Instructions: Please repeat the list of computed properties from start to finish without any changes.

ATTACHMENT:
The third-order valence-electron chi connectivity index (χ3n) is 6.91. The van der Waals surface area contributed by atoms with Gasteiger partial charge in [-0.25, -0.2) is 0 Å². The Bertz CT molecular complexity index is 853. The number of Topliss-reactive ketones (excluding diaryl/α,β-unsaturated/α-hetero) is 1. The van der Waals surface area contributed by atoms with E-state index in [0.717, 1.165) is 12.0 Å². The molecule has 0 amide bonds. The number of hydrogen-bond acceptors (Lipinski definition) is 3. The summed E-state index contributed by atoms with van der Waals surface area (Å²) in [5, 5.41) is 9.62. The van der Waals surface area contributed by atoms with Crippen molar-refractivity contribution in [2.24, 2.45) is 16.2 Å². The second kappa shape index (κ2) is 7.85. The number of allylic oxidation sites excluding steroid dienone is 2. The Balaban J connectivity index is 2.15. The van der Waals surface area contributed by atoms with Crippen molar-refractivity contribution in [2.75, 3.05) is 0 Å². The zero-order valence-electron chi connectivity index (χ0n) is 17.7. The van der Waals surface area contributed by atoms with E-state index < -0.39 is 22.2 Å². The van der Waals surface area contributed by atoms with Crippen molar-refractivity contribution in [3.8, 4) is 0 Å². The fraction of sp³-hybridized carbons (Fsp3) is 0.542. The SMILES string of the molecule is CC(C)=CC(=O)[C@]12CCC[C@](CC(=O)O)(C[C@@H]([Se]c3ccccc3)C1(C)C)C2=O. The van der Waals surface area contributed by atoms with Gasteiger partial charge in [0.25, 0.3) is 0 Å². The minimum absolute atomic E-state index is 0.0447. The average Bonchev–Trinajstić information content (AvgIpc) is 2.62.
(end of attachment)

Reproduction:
The third-order valence-electron chi connectivity index (χ3n) is 6.91. The van der Waals surface area contributed by atoms with Gasteiger partial charge in [-0.25, -0.2) is 0 Å². The Bertz CT molecular complexity index is 853. The number of Topliss-reactive ketones (excluding diaryl/α,β-unsaturated/α-hetero) is 1. The van der Waals surface area contributed by atoms with E-state index in [0.717, 1.165) is 12.0 Å². The molecule has 0 amide bonds. The number of hydrogen-bond acceptors (Lipinski definition) is 3. The summed E-state index contributed by atoms with van der Waals surface area (Å²) in [5, 5.41) is 9.62. The van der Waals surface area contributed by atoms with Crippen molar-refractivity contribution in [2.24, 2.45) is 16.2 Å². The second kappa shape index (κ2) is 7.85. The number of allylic oxidation sites excluding steroid dienone is 2. The Balaban J connectivity index is 2.15. The van der Waals surface area contributed by atoms with Crippen molar-refractivity contribution in [2.75, 3.05) is 0 Å². The zero-order valence-electron chi connectivity index (χ0n) is 17.7. The van der Waals surface area contributed by atoms with E-state index < -0.39 is 22.2 Å². The van der Waals surface area contributed by atoms with Crippen molar-refractivity contribution in [3.8, 4) is 0 Å². The fraction of sp³-hybridized carbons (Fsp3) is 0.542. The SMILES string of the molecule is CC(C)=CC(=O)[C@]12CCC[C@](CC(=O)O)(C[C@@H]([Se]c3ccccc3)C1(C)C)C2=O. The van der Waals surface area contributed by atoms with Gasteiger partial charge in [0.25, 0.3) is 0 Å². The minimum absolute atomic E-state index is 0.0447. The average Bonchev–Trinajstić information content (AvgIpc) is 2.62.